I hate a lot of stuff, or at least it can appear that way to the reader passing through. My cousin suggested over dinner a few weeks back that I change the blog’s name to Hate Less and Less. The suggestion didn’t quite make sense; he’s not too bright. But the spirit of the comment resonated with me. Some vitriol comes through in these here pages from time to time.
I never thought of it as hate so much as annoyance. Things irk me. Hard as it is to believe, I’m not perfect… far from it. But I’m basically a nice guy with a positive outlook. I don’t walk the sidewalks scowling at old ladies and kicking small children. Nor do I lambaste random strangers and give them wedgies as they pass by. I could; the world is filled with easy targets and people wearing underwear. But I don’t.
A protracted job search would wear on most people. The daily grind of looking for something so elusive can be overwhelming. Just ask one of the millions who’ve seen their unemployment outlast their unemployment insurance. I’ve managed to supplement government help with freelance and temp work, when I can get it. That’s kept me going. All things considered, I’ve fared pretty well. But maintaining a good attitude is a struggle.
Life is hard for everyone sometimes. But I don’t hate anybody for my problems. What good would it do anyway? It’s not their fault. Besides, there’s already plenty of real hate to overshadow whatever inspires me to hold forth with precise and fluid prose in the hallowed pages of this irreverent and insightful blog. A quick scroll through the TV news channels reveals as much. It’s all talk of mosques and immigration… how foreigners are coming to take our freedoms and our jobs and make us worship Allah and speak Mexican. Election season promises to dial up the hate even more; what better way to show leadership potential than to trash the little guy? I can hardly wait.
A lot of this hate is aimed at my neighbors. Jackson Heights is one of the most diverse neighborhoods in the country, with 100+ different languages spoken, including English, thanks to Wifey and me. The array of cultures is amazing, with every continent represented, including Antarctica. My downstairs neighbors are penguins. I take credit for adding Wasp to this extensive and varied list. Most Saturdays find me strolling the shopping streets in crisp white boating pants, with a popped collar and an Izod sweater tied loosely around my neck, tossing dollar bills over my shoulder as I spew random stock market and nautical terms, such as Dow Jones, capital gains, starboard and, uh, sailboat. I’m proud of my heritage.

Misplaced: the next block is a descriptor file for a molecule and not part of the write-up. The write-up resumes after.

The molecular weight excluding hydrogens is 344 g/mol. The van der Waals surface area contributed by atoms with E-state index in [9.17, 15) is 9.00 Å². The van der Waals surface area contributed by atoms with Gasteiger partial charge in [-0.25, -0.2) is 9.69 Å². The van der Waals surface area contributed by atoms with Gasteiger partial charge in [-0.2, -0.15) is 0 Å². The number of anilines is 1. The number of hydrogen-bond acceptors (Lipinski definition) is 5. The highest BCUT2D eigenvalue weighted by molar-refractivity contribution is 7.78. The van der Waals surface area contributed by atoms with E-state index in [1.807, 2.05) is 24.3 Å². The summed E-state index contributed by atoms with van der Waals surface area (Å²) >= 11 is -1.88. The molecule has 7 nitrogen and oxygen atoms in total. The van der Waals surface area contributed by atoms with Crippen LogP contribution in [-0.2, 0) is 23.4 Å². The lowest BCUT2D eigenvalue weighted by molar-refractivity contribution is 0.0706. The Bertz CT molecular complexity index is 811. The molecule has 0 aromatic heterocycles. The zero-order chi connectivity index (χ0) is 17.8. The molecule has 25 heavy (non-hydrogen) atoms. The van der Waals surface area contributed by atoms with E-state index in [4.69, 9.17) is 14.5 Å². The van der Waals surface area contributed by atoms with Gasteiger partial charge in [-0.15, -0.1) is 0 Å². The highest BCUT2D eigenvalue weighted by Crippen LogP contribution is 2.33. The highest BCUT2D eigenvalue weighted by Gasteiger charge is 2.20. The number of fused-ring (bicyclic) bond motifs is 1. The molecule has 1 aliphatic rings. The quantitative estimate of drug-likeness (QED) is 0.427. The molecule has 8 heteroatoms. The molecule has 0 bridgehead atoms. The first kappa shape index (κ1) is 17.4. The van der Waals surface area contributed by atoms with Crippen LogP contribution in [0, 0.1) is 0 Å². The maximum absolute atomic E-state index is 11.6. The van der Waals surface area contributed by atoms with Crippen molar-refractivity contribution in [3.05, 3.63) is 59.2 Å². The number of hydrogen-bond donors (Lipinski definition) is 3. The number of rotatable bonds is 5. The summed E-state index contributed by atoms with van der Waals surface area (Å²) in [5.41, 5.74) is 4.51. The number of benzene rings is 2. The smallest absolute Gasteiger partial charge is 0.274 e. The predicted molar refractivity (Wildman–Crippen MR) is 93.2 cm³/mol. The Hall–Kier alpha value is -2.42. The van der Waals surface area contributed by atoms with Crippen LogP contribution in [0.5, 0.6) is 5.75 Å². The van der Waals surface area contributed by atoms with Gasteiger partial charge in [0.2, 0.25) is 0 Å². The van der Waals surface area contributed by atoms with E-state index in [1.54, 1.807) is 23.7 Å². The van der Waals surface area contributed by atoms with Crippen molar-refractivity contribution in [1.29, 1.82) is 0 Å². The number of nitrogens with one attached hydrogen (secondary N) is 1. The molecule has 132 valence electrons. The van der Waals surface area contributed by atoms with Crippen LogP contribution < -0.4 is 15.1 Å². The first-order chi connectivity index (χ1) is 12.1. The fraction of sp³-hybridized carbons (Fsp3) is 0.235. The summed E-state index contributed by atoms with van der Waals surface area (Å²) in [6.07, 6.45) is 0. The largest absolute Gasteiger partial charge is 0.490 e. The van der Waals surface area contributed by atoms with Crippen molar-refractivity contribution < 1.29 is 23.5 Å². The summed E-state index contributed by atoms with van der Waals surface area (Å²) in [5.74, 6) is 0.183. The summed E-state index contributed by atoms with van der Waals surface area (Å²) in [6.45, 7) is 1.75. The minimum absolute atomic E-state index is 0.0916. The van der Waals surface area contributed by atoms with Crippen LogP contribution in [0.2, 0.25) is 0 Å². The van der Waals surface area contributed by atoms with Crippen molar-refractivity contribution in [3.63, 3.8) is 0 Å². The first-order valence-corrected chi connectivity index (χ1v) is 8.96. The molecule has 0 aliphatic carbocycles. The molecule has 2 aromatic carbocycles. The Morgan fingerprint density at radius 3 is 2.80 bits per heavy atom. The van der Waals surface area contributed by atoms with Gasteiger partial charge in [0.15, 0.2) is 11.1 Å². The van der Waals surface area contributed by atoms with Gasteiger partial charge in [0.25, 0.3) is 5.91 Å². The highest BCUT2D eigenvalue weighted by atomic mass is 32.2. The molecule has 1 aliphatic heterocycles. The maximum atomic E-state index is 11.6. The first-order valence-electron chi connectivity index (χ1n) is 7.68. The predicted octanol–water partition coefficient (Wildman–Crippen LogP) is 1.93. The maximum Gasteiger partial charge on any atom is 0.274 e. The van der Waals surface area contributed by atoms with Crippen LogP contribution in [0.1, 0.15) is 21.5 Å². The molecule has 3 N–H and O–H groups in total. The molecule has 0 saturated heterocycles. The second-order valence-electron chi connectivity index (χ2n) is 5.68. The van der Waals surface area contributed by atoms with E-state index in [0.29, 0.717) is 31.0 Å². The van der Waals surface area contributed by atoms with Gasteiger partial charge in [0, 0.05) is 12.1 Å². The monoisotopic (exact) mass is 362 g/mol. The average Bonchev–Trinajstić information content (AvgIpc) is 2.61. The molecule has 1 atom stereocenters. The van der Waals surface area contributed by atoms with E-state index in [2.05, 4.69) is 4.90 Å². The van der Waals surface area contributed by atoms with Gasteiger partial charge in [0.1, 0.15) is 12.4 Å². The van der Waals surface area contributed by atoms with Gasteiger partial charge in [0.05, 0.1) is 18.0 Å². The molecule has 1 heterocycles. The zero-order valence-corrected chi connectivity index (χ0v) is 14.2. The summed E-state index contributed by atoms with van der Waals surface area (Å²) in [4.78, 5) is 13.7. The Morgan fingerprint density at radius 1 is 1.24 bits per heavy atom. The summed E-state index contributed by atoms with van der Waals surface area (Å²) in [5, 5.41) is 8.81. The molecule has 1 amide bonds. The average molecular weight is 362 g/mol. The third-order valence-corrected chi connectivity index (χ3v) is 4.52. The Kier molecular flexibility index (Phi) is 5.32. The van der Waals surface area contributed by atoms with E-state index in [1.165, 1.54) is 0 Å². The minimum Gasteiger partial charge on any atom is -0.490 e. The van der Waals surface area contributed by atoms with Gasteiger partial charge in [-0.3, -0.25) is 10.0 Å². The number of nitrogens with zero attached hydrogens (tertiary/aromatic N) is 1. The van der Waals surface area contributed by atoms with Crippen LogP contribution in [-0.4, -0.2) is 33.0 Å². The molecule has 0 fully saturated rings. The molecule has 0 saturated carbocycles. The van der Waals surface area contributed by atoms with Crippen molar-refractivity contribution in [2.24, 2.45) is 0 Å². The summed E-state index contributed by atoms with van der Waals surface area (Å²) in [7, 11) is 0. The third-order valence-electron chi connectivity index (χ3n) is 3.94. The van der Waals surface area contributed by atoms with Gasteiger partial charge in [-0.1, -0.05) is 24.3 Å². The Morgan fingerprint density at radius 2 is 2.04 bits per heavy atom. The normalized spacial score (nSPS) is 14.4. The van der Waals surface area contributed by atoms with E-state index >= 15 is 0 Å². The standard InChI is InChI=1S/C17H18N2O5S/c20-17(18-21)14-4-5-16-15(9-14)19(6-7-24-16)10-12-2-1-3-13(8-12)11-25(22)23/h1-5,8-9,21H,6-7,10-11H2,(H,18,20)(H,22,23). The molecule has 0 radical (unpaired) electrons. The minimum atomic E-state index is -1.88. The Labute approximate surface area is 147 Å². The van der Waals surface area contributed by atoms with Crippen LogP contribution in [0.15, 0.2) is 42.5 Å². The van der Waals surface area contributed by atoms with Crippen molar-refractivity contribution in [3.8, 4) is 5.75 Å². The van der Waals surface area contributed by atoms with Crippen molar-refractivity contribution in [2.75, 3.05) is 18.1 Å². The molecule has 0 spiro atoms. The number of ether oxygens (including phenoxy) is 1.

Not surprisingly, many of my neighbors are undocumented and/or practice Islam. I don’t know most of them personally. But I see them in line at the store and the bank. I sit next to them in restaurants. I stand behind them on the subway platform. I bump into them on the sidewalk. They’re pretty and ugly. They’re nice and mean. They’re rich and poor. They’re hardworking and lazy. They’re generous and stingy. Every adjective – positive and negative – applies on some level, as it does to every group of people. The people we hate are the same as us. They are us.
So why do we Americans hate ourselves? Where does this self-loathing come from? I wish I knew, so I could give the nation a giant lollipop to allay our national crying fit. There are so many real issues to address, such as the stagnant economy that keeps so many of us un- and under-employed. Instead we go on hating the new guy because he’s different, as we have since the birth of the nation. He threatens to upset the status quo, and slightly change our glorious way of life. And that scares us. We hate because we’re afraid.
I’m scared too. But rather than hate, let me put forth something that I like. I like my neighborhood – Jackson Heights. I like that it’s a true melting pot, in a country that embraces the term yet so rarely achieves the true meaning. I like that it offers an opportunity to people not afforded one before. I like that Jackson Heights is Ground Zero for the American Dream. People from all over the world come here for a chance, and they get it. To hate that is to hate America.